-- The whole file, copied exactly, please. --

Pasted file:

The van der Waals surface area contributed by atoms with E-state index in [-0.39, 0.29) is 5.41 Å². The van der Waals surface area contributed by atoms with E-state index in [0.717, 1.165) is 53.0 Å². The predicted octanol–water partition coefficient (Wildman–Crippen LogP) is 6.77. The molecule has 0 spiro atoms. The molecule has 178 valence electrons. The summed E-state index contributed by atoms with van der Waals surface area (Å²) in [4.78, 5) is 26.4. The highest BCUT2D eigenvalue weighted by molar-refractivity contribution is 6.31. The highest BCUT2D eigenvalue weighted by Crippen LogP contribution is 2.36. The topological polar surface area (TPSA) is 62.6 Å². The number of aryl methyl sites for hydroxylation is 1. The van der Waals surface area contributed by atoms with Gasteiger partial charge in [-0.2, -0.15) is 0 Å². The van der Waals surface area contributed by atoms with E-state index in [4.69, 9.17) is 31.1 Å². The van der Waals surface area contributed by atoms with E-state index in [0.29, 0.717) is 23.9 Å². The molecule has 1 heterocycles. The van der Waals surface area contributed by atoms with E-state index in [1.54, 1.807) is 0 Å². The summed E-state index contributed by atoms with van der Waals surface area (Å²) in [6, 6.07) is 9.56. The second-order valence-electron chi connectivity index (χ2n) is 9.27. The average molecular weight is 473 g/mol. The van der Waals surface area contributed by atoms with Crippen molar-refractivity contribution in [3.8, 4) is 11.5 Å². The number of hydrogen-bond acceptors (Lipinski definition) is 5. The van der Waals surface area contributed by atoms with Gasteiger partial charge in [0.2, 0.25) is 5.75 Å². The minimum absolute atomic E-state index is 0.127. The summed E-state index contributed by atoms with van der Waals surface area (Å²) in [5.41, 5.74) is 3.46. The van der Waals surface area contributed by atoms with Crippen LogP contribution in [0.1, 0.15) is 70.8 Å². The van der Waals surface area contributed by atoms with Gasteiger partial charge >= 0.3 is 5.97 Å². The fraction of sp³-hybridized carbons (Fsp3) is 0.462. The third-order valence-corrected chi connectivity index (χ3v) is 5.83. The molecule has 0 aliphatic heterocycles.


The van der Waals surface area contributed by atoms with E-state index in [-0.39, 0.29) is 5.41 Å². The van der Waals surface area contributed by atoms with E-state index in [0.717, 1.165) is 53.0 Å². The predicted octanol–water partition coefficient (Wildman–Crippen LogP) is 6.77. The molecule has 0 spiro atoms. The molecule has 178 valence electrons. The summed E-state index contributed by atoms with van der Waals surface area (Å²) in [4.78, 5) is 26.4. The highest BCUT2D eigenvalue weighted by molar-refractivity contribution is 6.31. The highest BCUT2D eigenvalue weighted by Crippen LogP contribution is 2.36. The topological polar surface area (TPSA) is 62.6 Å². The number of aryl methyl sites for hydroxylation is 1. The van der Waals surface area contributed by atoms with Gasteiger partial charge in [-0.2, -0.15) is 0 Å². The van der Waals surface area contributed by atoms with E-state index in [4.69, 9.17) is 31.1 Å². The van der Waals surface area contributed by atoms with E-state index in [0.29, 0.717) is 23.9 Å². The molecule has 1 heterocycles. The van der Waals surface area contributed by atoms with E-state index in [1.54, 1.807) is 0 Å². The summed E-state index contributed by atoms with van der Waals surface area (Å²) in [6, 6.07) is 9.56. The second-order valence-electron chi connectivity index (χ2n) is 9.27. The average molecular weight is 473 g/mol. The van der Waals surface area contributed by atoms with Crippen molar-refractivity contribution in [3.8, 4) is 11.5 Å². The number of hydrogen-bond acceptors (Lipinski definition) is 5. The van der Waals surface area contributed by atoms with Gasteiger partial charge in [0.2, 0.25) is 5.75 Å². The minimum absolute atomic E-state index is 0.127. The summed E-state index contributed by atoms with van der Waals surface area (Å²) in [5.41, 5.74) is 3.46. The van der Waals surface area contributed by atoms with Crippen LogP contribution in [0.1, 0.15) is 70.8 Å². The van der Waals surface area contributed by atoms with Gasteiger partial charge >= 0.3 is 5.97 Å². The fraction of sp³-hybridized carbons (Fsp3) is 0.462. The third-order valence-corrected chi connectivity index (χ3v) is 5.83. The molecule has 0 aliphatic heterocycles.